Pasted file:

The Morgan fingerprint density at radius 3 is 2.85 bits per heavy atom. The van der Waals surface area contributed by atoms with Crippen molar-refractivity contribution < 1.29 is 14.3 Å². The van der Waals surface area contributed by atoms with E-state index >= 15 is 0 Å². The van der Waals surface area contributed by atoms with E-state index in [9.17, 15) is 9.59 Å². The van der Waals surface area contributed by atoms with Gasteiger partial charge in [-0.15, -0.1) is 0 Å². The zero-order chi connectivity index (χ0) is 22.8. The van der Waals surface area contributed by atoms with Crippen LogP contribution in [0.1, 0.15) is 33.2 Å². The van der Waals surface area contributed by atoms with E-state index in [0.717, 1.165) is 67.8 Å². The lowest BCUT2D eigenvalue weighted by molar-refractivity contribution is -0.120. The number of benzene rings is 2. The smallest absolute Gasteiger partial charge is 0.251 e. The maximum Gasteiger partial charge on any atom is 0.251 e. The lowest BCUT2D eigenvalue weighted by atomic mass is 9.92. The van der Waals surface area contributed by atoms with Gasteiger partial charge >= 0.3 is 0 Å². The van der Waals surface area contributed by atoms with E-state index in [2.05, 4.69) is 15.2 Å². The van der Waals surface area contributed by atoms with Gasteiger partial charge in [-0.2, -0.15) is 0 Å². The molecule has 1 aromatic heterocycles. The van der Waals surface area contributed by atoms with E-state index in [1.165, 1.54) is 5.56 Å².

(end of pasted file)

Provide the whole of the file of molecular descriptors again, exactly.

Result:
The Morgan fingerprint density at radius 3 is 2.85 bits per heavy atom. The van der Waals surface area contributed by atoms with Crippen molar-refractivity contribution < 1.29 is 14.3 Å². The van der Waals surface area contributed by atoms with E-state index >= 15 is 0 Å². The van der Waals surface area contributed by atoms with E-state index in [9.17, 15) is 9.59 Å². The van der Waals surface area contributed by atoms with Gasteiger partial charge in [-0.15, -0.1) is 0 Å². The zero-order chi connectivity index (χ0) is 22.8. The van der Waals surface area contributed by atoms with Crippen LogP contribution in [0.1, 0.15) is 33.2 Å². The van der Waals surface area contributed by atoms with E-state index in [0.717, 1.165) is 67.8 Å². The lowest BCUT2D eigenvalue weighted by molar-refractivity contribution is -0.120. The number of benzene rings is 2. The smallest absolute Gasteiger partial charge is 0.251 e. The maximum Gasteiger partial charge on any atom is 0.251 e. The lowest BCUT2D eigenvalue weighted by atomic mass is 9.92. The van der Waals surface area contributed by atoms with Gasteiger partial charge >= 0.3 is 0 Å². The van der Waals surface area contributed by atoms with E-state index in [2.05, 4.69) is 15.2 Å². The van der Waals surface area contributed by atoms with Gasteiger partial charge in [-0.2, -0.15) is 0 Å². The molecule has 1 aromatic heterocycles. The van der Waals surface area contributed by atoms with E-state index in [1.165, 1.54) is 5.56 Å².